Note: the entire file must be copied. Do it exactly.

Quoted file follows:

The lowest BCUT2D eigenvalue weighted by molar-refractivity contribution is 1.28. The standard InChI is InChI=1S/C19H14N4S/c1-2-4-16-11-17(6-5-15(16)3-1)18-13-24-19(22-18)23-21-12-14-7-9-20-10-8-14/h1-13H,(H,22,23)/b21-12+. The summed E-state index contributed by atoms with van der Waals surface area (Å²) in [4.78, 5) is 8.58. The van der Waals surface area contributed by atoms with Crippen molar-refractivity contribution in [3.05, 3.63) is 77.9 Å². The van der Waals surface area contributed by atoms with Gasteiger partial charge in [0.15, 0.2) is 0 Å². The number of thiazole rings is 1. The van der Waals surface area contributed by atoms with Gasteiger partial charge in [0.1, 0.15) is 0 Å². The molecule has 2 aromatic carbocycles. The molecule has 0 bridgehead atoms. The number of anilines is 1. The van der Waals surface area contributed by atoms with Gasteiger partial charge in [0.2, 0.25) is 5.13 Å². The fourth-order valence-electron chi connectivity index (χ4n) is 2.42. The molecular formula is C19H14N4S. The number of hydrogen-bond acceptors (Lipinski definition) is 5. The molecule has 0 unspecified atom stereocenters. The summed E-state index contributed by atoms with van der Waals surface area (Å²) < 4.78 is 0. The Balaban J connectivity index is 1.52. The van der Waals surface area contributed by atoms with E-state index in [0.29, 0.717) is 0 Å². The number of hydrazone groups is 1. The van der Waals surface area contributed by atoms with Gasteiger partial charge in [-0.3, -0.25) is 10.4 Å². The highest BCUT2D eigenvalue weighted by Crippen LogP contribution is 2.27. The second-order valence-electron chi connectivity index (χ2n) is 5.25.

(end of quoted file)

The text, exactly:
The lowest BCUT2D eigenvalue weighted by molar-refractivity contribution is 1.28. The standard InChI is InChI=1S/C19H14N4S/c1-2-4-16-11-17(6-5-15(16)3-1)18-13-24-19(22-18)23-21-12-14-7-9-20-10-8-14/h1-13H,(H,22,23)/b21-12+. The summed E-state index contributed by atoms with van der Waals surface area (Å²) in [4.78, 5) is 8.58. The van der Waals surface area contributed by atoms with Crippen molar-refractivity contribution in [3.05, 3.63) is 77.9 Å². The van der Waals surface area contributed by atoms with Gasteiger partial charge in [0.15, 0.2) is 0 Å². The number of thiazole rings is 1. The van der Waals surface area contributed by atoms with Gasteiger partial charge in [0.1, 0.15) is 0 Å². The molecule has 2 aromatic carbocycles. The molecule has 0 bridgehead atoms. The number of anilines is 1. The van der Waals surface area contributed by atoms with Gasteiger partial charge in [0.2, 0.25) is 5.13 Å². The fourth-order valence-electron chi connectivity index (χ4n) is 2.42. The molecular formula is C19H14N4S. The number of hydrogen-bond acceptors (Lipinski definition) is 5. The molecule has 0 unspecified atom stereocenters. The summed E-state index contributed by atoms with van der Waals surface area (Å²) < 4.78 is 0. The Balaban J connectivity index is 1.52. The van der Waals surface area contributed by atoms with E-state index in [0.29, 0.717) is 0 Å². The number of hydrazone groups is 1. The van der Waals surface area contributed by atoms with Gasteiger partial charge in [-0.3, -0.25) is 10.4 Å². The highest BCUT2D eigenvalue weighted by Crippen LogP contribution is 2.27. The second-order valence-electron chi connectivity index (χ2n) is 5.25.